bebbercorn, BSN 8,569 Views
"Raise your words, not voice. It is rain that grows flowers, not thunder."
and p.s... Doctors Recommend Careers as Nurse Practitioners vs. Primary Care Physicians | University of Arizona
Both Doctors and NPs recommend those wanting to go into primary care pursue a route as NP.... just sayin'
Any nurses or NPs working in a mobile clinic setting? I know that starting a business definitely have lost revenue, but I'm trying to estimate how many patients one would see in a large city in a day? Is 8 a fair estimate... (for a newbie) And do you travel to them or do they come to a site? Thanks for the input.
You will find that many people, nurses included, can be very toxic against NPs. Keep your head high and put your best foot forward. We are advancing on what was historically their territory, and I hate to say, giving a lot of power to women in a traditionally male dominated field. There's a number of reasons to be defensive about it, but essentially, that's the way healthcare is moving. Study after study proves we give as good care or better than doctors across the field. And your teacher is full of snot.
I have been asked this as an RN, and I say with confidence "I recently interviewed at XYZ hospital. However, in my research and from what I've heard in the community, this would be my first choice..." or something similar. Like most questions, I feel like you have to turn the negatives into a positive. It is a weird question, but interviewing elsewhere does show that you're marketable and the type of job you're looking for. I hope this helps, good luck!
Wa alaikum as salaam, brother. Your unit is required to provide reasonable religious accommodation. That being said, I do try to take a break so that prayers can be done at the beginning and end of a break... e.g., dhuhr and asr for day shift or isha and fajr on night shift... that being said, there are some days I have to make them up all at one go at home, but I really hate to do that. Some muslims I know do that because they can't rely on breaks in healthcare, also :-( Mostly I have prayed in my unit but some hospitals I have worked in have chapels without any statues or pictures, which is great. May Allah make it easy for you!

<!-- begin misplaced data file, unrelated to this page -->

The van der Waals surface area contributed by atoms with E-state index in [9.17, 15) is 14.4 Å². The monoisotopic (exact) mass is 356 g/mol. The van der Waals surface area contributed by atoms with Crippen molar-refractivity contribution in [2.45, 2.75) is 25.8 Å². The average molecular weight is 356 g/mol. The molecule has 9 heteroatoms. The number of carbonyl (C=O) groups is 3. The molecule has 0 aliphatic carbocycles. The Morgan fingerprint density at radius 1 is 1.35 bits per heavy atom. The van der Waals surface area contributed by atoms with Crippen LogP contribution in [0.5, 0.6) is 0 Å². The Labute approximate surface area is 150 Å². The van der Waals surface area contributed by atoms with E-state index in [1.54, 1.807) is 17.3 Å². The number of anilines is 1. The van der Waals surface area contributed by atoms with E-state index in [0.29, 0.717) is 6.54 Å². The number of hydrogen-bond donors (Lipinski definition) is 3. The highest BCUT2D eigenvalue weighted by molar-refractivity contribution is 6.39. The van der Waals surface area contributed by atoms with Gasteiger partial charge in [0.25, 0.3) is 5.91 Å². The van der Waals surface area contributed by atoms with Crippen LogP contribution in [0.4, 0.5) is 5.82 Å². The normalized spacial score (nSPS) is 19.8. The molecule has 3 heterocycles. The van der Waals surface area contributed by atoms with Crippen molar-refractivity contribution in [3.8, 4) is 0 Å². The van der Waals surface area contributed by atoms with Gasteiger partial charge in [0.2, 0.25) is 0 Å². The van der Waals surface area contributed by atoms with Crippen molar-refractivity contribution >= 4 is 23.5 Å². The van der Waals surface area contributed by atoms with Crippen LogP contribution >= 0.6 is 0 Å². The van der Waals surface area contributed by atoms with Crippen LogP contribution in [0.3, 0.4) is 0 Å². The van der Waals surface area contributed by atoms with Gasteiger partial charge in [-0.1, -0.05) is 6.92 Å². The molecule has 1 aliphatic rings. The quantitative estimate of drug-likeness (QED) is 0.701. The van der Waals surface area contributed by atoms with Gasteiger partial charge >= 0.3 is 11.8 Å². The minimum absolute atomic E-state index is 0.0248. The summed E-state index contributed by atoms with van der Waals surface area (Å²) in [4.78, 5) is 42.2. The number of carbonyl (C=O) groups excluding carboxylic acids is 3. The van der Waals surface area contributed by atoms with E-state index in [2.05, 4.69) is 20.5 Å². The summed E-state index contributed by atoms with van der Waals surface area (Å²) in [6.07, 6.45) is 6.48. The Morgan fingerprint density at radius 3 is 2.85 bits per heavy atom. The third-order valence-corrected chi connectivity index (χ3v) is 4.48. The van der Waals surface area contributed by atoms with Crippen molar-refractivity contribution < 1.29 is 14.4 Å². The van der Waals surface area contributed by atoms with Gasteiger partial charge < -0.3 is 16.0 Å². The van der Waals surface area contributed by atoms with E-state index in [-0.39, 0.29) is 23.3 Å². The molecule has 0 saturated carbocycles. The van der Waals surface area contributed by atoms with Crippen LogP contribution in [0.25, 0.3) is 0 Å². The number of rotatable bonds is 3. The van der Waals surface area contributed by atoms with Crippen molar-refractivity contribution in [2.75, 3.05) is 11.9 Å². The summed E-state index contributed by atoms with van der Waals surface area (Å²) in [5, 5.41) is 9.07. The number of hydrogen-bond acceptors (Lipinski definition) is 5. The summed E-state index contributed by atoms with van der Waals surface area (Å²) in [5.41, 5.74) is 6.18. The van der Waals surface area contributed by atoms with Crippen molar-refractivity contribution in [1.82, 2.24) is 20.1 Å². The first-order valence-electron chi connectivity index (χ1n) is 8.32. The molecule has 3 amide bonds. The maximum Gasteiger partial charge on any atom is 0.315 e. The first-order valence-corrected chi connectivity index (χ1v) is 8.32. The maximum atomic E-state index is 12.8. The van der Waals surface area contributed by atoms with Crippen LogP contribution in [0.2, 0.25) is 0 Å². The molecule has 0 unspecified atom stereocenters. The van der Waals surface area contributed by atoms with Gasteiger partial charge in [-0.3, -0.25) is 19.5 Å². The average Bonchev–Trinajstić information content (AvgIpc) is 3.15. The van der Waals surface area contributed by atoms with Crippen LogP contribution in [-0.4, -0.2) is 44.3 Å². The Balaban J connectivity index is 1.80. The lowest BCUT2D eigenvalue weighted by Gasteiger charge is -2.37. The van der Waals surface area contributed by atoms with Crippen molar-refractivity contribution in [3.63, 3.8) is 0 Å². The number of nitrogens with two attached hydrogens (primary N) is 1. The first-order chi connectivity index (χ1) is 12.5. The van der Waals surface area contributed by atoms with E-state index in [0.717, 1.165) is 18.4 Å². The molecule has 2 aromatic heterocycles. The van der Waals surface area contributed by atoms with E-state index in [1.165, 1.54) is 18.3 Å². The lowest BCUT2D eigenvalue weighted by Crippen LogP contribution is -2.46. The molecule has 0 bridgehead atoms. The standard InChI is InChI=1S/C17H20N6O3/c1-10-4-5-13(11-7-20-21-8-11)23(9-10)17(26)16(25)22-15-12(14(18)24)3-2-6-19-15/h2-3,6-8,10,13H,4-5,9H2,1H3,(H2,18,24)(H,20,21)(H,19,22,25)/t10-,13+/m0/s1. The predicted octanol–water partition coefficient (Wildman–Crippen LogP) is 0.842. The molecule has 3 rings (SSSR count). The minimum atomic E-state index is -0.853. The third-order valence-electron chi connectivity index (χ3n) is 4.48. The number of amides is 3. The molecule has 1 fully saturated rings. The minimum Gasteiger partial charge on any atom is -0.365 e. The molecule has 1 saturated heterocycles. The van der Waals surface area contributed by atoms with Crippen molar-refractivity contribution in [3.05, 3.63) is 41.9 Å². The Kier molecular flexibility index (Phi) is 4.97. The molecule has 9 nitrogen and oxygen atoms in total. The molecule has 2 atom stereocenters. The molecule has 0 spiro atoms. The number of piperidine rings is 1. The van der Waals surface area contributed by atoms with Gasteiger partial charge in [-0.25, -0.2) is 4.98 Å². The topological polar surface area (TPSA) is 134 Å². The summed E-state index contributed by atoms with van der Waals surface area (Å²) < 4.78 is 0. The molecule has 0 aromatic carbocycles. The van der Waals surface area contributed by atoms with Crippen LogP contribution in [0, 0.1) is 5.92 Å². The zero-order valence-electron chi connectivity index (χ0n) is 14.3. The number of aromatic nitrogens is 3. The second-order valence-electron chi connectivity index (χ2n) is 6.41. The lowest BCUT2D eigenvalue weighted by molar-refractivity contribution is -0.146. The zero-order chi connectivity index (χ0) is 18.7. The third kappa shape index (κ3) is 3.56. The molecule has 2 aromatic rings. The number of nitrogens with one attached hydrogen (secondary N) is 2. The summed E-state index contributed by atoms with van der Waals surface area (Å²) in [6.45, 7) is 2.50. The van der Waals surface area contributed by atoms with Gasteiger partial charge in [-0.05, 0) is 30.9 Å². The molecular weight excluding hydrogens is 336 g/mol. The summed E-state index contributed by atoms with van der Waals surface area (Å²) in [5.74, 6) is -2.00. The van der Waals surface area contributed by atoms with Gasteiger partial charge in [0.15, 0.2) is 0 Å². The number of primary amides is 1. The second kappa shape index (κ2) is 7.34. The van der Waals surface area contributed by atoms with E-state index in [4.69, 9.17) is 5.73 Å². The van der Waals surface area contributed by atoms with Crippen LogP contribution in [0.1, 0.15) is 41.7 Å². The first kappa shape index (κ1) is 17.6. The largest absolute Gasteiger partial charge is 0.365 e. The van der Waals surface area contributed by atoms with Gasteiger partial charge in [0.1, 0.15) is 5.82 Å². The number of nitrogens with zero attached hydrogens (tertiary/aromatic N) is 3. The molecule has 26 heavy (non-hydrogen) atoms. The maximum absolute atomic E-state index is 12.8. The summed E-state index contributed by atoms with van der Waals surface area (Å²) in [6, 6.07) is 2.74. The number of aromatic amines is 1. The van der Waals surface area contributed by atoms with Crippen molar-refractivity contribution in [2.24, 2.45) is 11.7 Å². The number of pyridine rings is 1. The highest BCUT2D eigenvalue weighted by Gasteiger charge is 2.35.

Curious as to everyone's answer... In NP clinical rotations now, where my preceptor only encouraged it if they have an issue...
I doubt you will have to pay the fees back, but speak to a lawyer as others have suggested. The fees are normally to cover your classroom costs, ACLS, BLS, etc. There may be another RN waiting to take your spot. This early in the game, I think you'll be ok.
Budget cuts meant we couldn't afford the new electric razor... but I'm friendly with the landscapers, so no worries!
I started on a floor that did a lot of post op bariatric pts... they were, by far, my favorite patients to take care of. 1) They weren't there because they were "sick." 2) They were embarking on a new, positive journey and were almost always excited about getting started. 3). Not too many orders... especially with the surgeon that did them... no IV pain meds, never had an NGT, it was scheduled, ambulate, medicate, give PO at a certain hr... etc. However, 18 months in, I felt like there was not much more to learn (I feel like this will be where I go to work when I am close to retirement). MICU, on the other hand, will blow your mind! If you ultimately want to do ED, MICU, Med/Surg or even Obs is a good place to start (high turnover, will help you determine lower acuity pts). Congrats on aceing your interview, and good luck!!!
10 seconds is a really long time to be feeling for a pulse, so if you're not sure you feel it in that time, call the code and start compressions. I have worked on rapid response teams and code teams for many years and agree with my ICU colleague that I should not arrive and be the person to start compressions or realize this person is in arrest. That being said, I will also piggyback on highlighting WHERE you feel for a pulse. If the person has a low BP, you will not palpate a radial pulse. Get comfortable with carotid/femoral pulse checks. It is really easy to stand back on a person that was rapidly revived and roll your eyes, but finding someone unresponsive or seeing someone go unresponsive still elicits a sphincter response in even the most experienced of us.
I agree with PP, this dependence on cell phones is a bit frightening... Can you give your family and close circle of friends a direct line to the nurse's station? This might make the transition more comfortable for you. Mine have this anyway, because I can't get to my phone right away and if yours is off, in an emergency, your close contacts are more likely to reach you calling that number anyway.
They only came to see me for the gatorade :-(
Agree with Nurseonamotorcycle... my last shift I had 3 psych holds. Your expertise will be highly valued.
I like the above suggestions about the how, but when I was a new nurse I so much appreciated the WHY... What the heck is a lactate, why is it important to check... Why do I have to go to blood so fast, why can't I give 8 liters of LR??? The task at hand is important, but understanding the rationale behind it can save a life!
I'm generally of the mindset to not quit before a year, however, I recently had the experience of "trying to stick it out...wouldn't want to look like a job hopper!" I realized that I became more miserable, my family felt it, and it made me question if I still loved my specialty. The answer is yes, but I'm moving on from my facility. If they cannot be supportive or at least professional, you are actually doing a disservice to your patients by staying and supporting it. This attitude rubs off, believe it or not!
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